But I don’t know how to describe it—it’s taking a universal concept and somehow personalizing it from my own point of view, but in a way that’s not so intimately personal that other people can’t relate to it. “Disconnected” is a perfect example of that. I had this title many, many years ago that I’d never developed. During the pandemic, that title became very timely. I thought to myself, “I’m sitting in my music room and a year and a half has gone by.”
I was completely disengaged from the rest of the world, and I knew everyone else was in their own personal version of that. So I thought, “This title has been waiting for its time, and its time has come.” When I had that realization, I began to write like a crazy person. The words came pouring out.
Paste: How did “Why Can’t We Live Together” speak to you?
Oates: I loved that song from the very beginning. There was a starkness there. It was a very unusual song for its time, because it was just a drum machine, a Hammond organ and a voice. I know the backstory, with various A&R people saying, “Oh, it wasn’t finished. We need to add a guitar or strings”—bullshit A&R advice, by the way, by non-musicians, I’m sure. That song was perfect [at] communicating the starkness and desperation of those times while, at the same time, being completely timeless.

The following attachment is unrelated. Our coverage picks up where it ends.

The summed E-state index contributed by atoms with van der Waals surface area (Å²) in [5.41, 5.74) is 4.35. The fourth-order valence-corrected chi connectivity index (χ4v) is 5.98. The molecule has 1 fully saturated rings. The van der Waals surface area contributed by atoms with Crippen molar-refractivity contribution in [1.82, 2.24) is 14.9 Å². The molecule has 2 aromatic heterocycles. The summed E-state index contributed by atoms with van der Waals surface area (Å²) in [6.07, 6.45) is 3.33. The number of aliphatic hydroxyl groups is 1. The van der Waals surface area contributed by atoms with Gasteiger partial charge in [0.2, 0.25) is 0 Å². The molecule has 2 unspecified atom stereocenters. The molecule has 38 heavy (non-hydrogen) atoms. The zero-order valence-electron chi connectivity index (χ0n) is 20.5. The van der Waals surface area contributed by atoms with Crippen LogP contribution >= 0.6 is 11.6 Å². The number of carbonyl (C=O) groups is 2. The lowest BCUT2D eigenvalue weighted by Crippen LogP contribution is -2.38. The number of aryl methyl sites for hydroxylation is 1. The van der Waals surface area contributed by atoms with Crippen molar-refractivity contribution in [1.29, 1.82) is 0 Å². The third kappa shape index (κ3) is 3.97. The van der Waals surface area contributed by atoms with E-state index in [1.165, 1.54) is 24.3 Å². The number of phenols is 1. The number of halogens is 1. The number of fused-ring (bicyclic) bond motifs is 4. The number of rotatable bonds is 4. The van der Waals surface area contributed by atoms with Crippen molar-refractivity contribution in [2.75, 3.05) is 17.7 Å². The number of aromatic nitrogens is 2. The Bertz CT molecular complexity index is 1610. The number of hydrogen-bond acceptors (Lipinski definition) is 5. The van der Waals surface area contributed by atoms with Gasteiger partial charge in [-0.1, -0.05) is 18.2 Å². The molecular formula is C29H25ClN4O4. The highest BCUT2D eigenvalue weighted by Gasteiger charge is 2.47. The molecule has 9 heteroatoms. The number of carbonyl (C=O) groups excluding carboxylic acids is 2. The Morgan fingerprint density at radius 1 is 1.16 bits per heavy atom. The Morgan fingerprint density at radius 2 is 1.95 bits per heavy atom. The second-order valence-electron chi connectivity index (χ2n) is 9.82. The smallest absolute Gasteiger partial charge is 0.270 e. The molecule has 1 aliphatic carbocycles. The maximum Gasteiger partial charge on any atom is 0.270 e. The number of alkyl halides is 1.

So we fast-forward to today. I don’t have to tell you about the news. Ukraine, the world, the American situation with protests during the Trump era—all that stuff started to unfold, and I thought of the song. I went and listened to it again, and I said, “This song is just as important now, if not more, than when it was written.” I haven’t done a lot of covers, but I just felt that the time was right for this one. I couldn’t write anything better, that’s for sure.
So I said, “Well, let me make it my own, in a way. I can’t just try to regurgitate the Timmy Thomas version. So I’ll just add the things that I do best.” Like background vocals in a kind of doo-wop harmony style. I actually did most of that song in GarageBand in my house, but when I took my home demo to the studio, the first thing the keyboard player said was, “Oh, we need the Hammond, right?” I said, “No, guys. We’re going in a different direction. We’re staying true to the meat and potatoes of the song, but let’s wipe the original out of your minds.”